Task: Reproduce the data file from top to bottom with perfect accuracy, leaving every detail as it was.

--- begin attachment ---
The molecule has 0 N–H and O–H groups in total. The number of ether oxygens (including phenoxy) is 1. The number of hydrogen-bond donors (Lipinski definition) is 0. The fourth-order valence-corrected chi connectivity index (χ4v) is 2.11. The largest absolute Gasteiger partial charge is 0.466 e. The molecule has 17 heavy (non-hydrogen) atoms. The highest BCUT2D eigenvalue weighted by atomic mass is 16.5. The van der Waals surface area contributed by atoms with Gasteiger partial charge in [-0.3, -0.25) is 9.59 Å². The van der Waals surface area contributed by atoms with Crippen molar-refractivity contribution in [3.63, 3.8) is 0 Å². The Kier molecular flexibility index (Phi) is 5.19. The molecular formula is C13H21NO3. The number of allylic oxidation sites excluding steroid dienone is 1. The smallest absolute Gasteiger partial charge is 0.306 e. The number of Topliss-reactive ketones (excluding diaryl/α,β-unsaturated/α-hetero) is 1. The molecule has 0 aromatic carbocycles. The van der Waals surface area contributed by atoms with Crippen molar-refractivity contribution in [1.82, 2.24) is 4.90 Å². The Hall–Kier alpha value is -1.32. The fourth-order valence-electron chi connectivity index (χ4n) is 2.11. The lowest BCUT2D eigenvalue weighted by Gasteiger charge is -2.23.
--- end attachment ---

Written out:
The molecule has 0 N–H and O–H groups in total. The number of ether oxygens (including phenoxy) is 1. The number of hydrogen-bond donors (Lipinski definition) is 0. The fourth-order valence-corrected chi connectivity index (χ4v) is 2.11. The largest absolute Gasteiger partial charge is 0.466 e. The molecule has 17 heavy (non-hydrogen) atoms. The highest BCUT2D eigenvalue weighted by atomic mass is 16.5. The van der Waals surface area contributed by atoms with Gasteiger partial charge in [-0.3, -0.25) is 9.59 Å². The van der Waals surface area contributed by atoms with Crippen molar-refractivity contribution in [3.63, 3.8) is 0 Å². The Kier molecular flexibility index (Phi) is 5.19. The molecular formula is C13H21NO3. The number of allylic oxidation sites excluding steroid dienone is 1. The smallest absolute Gasteiger partial charge is 0.306 e. The number of Topliss-reactive ketones (excluding diaryl/α,β-unsaturated/α-hetero) is 1. The molecule has 0 aromatic carbocycles. The van der Waals surface area contributed by atoms with Crippen molar-refractivity contribution in [1.82, 2.24) is 4.90 Å². The Hall–Kier alpha value is -1.32. The fourth-order valence-electron chi connectivity index (χ4n) is 2.11. The lowest BCUT2D eigenvalue weighted by Gasteiger charge is -2.23.